Backyard Chirper

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Tips for making your birdbath more appealing

Setting up a source of water in your yard along with a bird feeder and a birdhouse are essential for attracting birds. Birds love water because it allows them to preen their feathers and rehydrate. Here are some tips for making your birdbath more appealing.

Consider a heated birdbath

Heated birdbaths offer the luxury of being available to birds year round when the natural elements usually cause all water to freeze over. Birds have a hard time finding water during the winter, so having a heater in your birdbath will keep the water flowing.

Add a dripper to your birdbath

Birds are attracted to the sound of water, so buying a birdbath dripper is a great way to get birds into your yard. If you don’t want to buy one, you can make one out of water jugs. Simply put it over the birdbath and pierce a hole that allows water to drip out.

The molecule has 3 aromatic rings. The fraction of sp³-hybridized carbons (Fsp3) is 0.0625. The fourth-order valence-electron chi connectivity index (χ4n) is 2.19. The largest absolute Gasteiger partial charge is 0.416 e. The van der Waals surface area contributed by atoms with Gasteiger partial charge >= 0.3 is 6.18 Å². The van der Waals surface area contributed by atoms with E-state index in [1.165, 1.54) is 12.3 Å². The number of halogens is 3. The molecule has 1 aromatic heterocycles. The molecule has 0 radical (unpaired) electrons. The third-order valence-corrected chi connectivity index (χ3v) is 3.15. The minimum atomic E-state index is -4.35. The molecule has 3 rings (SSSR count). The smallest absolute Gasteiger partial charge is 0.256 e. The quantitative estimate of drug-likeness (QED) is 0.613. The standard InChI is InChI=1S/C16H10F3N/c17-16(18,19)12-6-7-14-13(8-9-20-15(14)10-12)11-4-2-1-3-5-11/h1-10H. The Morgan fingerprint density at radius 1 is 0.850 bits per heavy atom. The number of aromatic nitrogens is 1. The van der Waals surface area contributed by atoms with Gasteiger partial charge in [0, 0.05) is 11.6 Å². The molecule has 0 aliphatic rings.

Buy a birdbath with flowing water

Flowing water is important because not only does the sound attract birds, but flowing water also helps stave off mosquitoes.

Keep the birdbath clean

A dirty birdbath is unappealing to birds and can be extremely harmful. Cleaning it consistently makes it free from algae and bacteria.

Put the birdbath in an appealing location

Birds don’t like to feel endangered and if they are exposed to the dangers of birds of prey and cats, they aren’t going to be attracted to your birdbath. Place it in an area that’s moderately sheltered, but can’t hide prowling cats.

Make it appear shallow by adding rocks

Sometimes if the basin of the bath is too deep, birds won’t be as drawn to your yard. Instead, make the water shallower by placing rocks at the bottom of the birdbath so birds will have a place to perch. According to allaboutbirds.com, you should also put branches on top so they can drink without getting wet.

Timothy Martinez Jr. is a writer and freelance journalist. His work has been published in The Times-Picayune in New Orleans, Remapping Debate in New York City and other publications. He’s been a bird lover since he was young and currently lives in New Orleans, L.A.